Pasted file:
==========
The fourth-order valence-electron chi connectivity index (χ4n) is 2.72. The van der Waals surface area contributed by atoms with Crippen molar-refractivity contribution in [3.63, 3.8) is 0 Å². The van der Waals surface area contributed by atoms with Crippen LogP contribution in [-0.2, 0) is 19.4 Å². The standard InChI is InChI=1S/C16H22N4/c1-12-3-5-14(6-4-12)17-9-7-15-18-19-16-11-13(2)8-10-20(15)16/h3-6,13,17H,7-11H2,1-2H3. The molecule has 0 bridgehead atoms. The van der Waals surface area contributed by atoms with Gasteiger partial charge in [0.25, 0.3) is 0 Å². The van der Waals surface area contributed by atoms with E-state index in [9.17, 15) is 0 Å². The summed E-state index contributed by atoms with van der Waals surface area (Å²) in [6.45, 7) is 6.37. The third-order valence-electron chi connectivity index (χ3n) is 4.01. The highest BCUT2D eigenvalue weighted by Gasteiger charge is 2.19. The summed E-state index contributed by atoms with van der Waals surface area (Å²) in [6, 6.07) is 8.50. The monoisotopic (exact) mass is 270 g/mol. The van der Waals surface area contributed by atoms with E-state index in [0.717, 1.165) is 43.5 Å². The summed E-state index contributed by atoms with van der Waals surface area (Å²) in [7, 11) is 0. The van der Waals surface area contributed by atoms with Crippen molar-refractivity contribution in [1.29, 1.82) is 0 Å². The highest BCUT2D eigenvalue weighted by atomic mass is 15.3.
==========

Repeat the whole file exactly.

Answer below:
The fourth-order valence-electron chi connectivity index (χ4n) is 2.72. The van der Waals surface area contributed by atoms with Crippen molar-refractivity contribution in [3.63, 3.8) is 0 Å². The van der Waals surface area contributed by atoms with Crippen LogP contribution in [-0.2, 0) is 19.4 Å². The standard InChI is InChI=1S/C16H22N4/c1-12-3-5-14(6-4-12)17-9-7-15-18-19-16-11-13(2)8-10-20(15)16/h3-6,13,17H,7-11H2,1-2H3. The molecule has 0 bridgehead atoms. The van der Waals surface area contributed by atoms with Gasteiger partial charge in [0.25, 0.3) is 0 Å². The van der Waals surface area contributed by atoms with E-state index in [9.17, 15) is 0 Å². The summed E-state index contributed by atoms with van der Waals surface area (Å²) in [6.45, 7) is 6.37. The third-order valence-electron chi connectivity index (χ3n) is 4.01. The highest BCUT2D eigenvalue weighted by Gasteiger charge is 2.19. The summed E-state index contributed by atoms with van der Waals surface area (Å²) in [6, 6.07) is 8.50. The monoisotopic (exact) mass is 270 g/mol. The van der Waals surface area contributed by atoms with E-state index in [0.717, 1.165) is 43.5 Å². The summed E-state index contributed by atoms with van der Waals surface area (Å²) in [7, 11) is 0. The van der Waals surface area contributed by atoms with Crippen molar-refractivity contribution in [1.29, 1.82) is 0 Å². The highest BCUT2D eigenvalue weighted by atomic mass is 15.3.